PRESENT PERFECT AND PRESENT PERFECT CONTINUOUS Key Words

Present Perfect how often... times

Present Perfect Continuous how long Since for I have been writing for an hour.

I have been to London twice.

Present simple every day/morning/ week

Present continuous Present Perfect now at the moment At the moment i'm walking in the park. how often... times

Present Perfect Continuous how long Since for

in the Always morning/evening He is always / smoking!

I have been to London twice.

I have been writing for an hour.

always, usually, often, sometimes, seldom, rarely, never

tonight this week/ month/year We are going out tonight. I'm cleaning my apartment this week

Homework!
Samantha: Just think, next week at this time, I (lie) on a tropical beach in Maui drinking Mai Tais and eating pineapple. Darren: While you are luxuriating on the beach, I (stress) out over this marketing project. How are you going to enjoy yourself knowing that I am working so hard? Samantha: I 'll manage somehow. Darren: You're terrible. Can't you take me with you? Samantha: No. But I (send) you a postcard of a beautiful, white sand beach. Darren: Great, that (make) me feel much better. Oliver: When are going to get your bachelor's degree, Anne? Anne: I am going to finish my degree next June. By the time I graduate, I (go) to four different colleges and universities, and I (study) for more than seven years. Oliver: Wow, that's a long time! Anne: And I plan to continue on to get a Ph.D.

Present Continuous & Present Simple


Construction

Present Continuous & Present Simple Construction

Present perfect and present perfect continuous Construction


Affirmative form Subject+ to have (corresponding form in present simple)+ past participle I have done something productive today. Affirmative form Subject+has/have + been + present participle She has been listening to this song on repeat for the past hour.

Present perfect and present perfect continuous Construction


Affirmative form Subject+ to have (corresponding form in present simple)+ past participle I have done something productive today. Negative form Subject+ to have + not (corresponding form in present simple)+ past participle He hasnt been to Australia. Affirmative form Subject+has/have + been + present participle She has been listening to this song on repeat for the past hour. Negative form Subject + has/have+ not + been + present participle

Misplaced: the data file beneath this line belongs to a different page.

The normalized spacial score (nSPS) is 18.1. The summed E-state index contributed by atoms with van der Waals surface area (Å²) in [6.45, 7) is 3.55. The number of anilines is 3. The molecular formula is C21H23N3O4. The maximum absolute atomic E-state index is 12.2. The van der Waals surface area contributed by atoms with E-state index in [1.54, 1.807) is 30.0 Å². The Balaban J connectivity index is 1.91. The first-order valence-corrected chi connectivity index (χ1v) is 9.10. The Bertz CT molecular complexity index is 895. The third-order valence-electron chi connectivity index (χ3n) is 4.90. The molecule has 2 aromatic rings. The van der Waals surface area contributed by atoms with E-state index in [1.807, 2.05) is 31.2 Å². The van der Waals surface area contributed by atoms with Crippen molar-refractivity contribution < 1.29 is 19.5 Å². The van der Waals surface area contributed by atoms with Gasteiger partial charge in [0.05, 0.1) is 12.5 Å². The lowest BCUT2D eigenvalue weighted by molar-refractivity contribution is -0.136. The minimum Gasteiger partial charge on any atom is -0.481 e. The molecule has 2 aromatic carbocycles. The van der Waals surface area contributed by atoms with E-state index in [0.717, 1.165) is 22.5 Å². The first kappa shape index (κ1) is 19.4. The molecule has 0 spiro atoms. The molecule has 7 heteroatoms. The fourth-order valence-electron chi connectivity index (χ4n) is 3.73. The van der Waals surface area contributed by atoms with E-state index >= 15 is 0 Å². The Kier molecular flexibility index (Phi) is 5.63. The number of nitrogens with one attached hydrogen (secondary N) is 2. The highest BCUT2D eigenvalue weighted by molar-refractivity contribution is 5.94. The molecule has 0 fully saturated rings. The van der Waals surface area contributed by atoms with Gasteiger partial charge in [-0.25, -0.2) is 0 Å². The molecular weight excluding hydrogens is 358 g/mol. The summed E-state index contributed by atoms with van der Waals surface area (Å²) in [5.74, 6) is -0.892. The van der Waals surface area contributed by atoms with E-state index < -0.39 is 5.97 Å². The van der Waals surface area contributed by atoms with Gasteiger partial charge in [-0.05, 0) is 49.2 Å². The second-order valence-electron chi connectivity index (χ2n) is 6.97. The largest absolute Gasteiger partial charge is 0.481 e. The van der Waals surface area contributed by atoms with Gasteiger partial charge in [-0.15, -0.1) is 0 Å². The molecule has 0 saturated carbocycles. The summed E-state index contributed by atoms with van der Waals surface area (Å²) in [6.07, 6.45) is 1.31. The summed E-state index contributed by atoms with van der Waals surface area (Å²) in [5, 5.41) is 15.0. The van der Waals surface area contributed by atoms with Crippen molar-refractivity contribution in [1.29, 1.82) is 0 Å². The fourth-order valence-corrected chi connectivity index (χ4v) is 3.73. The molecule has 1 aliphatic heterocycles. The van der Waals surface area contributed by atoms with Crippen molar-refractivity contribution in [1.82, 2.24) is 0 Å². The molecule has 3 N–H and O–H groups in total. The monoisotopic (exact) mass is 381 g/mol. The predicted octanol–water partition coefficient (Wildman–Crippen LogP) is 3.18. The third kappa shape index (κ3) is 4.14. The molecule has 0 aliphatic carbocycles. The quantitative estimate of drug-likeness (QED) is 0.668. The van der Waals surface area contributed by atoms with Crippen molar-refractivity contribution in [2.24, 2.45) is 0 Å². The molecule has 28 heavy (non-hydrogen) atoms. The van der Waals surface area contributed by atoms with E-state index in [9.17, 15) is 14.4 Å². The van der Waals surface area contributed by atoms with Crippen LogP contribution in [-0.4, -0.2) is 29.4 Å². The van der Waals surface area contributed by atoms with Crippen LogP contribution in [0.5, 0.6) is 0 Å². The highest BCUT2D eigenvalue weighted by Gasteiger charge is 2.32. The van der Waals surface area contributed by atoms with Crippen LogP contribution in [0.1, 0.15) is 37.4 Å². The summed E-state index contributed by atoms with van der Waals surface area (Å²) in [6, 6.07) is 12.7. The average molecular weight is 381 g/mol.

She hasnt been practicing her French.

Present perfect and present perfect continuous Construction


Affirmative form Subject+ to have (corresponding form in present simple)+ past participle I have done something productive today. Negative form Subject+ to have + not (corresponding form in present simple)+ past participle He hasnt been to Australia. Affirmative form Subject+has/have + been + present participle She has been listening to this song on repeat for the past hour. Negative form Subject + has/have+ not + been + present participle

Interrogative form to have (corresponding form in present simple)+ Subject + past participle
Have you washed the dishes yet?

She hasnt been practicing her French.


Interrogative form Has/have + Subject + been + present participle Has she been practicing French lately? She sounds good!

Present tenses exercise


1. It is already 9:30 PM and I (wait) here for over an hour. If John does not get here in the next five minutes, I am going to leave. 2. I was really angry at John yesterday. By the time he finally arrived, I (wait) for over an hour. I almost left without him. 3. Did you hear that Ben was fired last month? He (work) for that import company for more than ten years and he (work) in almost every department. Nobody knew the company like he did. 4. I (see) many pictures of the pyramids before I went to Egypt. Pictures of the monuments are very misleading. The pyramids are actually quite small. 5. Sarah (climb) the Matterhorn, (sail) around the world, and (go) on safari in Kenya. She is such an adventurous person. 6. Sarah (climb) the Matterhorn, (sail) around the world and (go)

Present tenses exercise


1. It is already 9:30 PM and I (wait) here for over an hour. If John does not get here in the next five minutes, I am going to leave. 2. I was really angry at John yesterday. By the time he finally arrived, I (wait) for over an hour. I almost left without him. 3. Did you hear that Ben was fired last month? He (work) for that import company for more than ten years and he (work) in almost every department. Nobody knew the company like he did. 4. I (see) many pictures of the pyramids before I went to Egypt. Pictures of the monuments are very misleading. The pyramids are actually quite small. 5. Sarah (climb) the Matterhorn, (sail) around the world, and (go) on safari in Kenya. She is such an adventurous person. 6. Sarah (climb) the Matterhorn, (sail) around the world and (go)

Video Time!

LINKhttp://www.youtube.com/watch?v=cEXwjclU0Q8

Past Simple situations


1. Actions finished at a stated time in the past We moved out of our house last year. 2. Actions are not connected with the present He saw Jennifer Lopez 3. Actions happened one after the other (chain) I had breakfast, put on my coat and left the house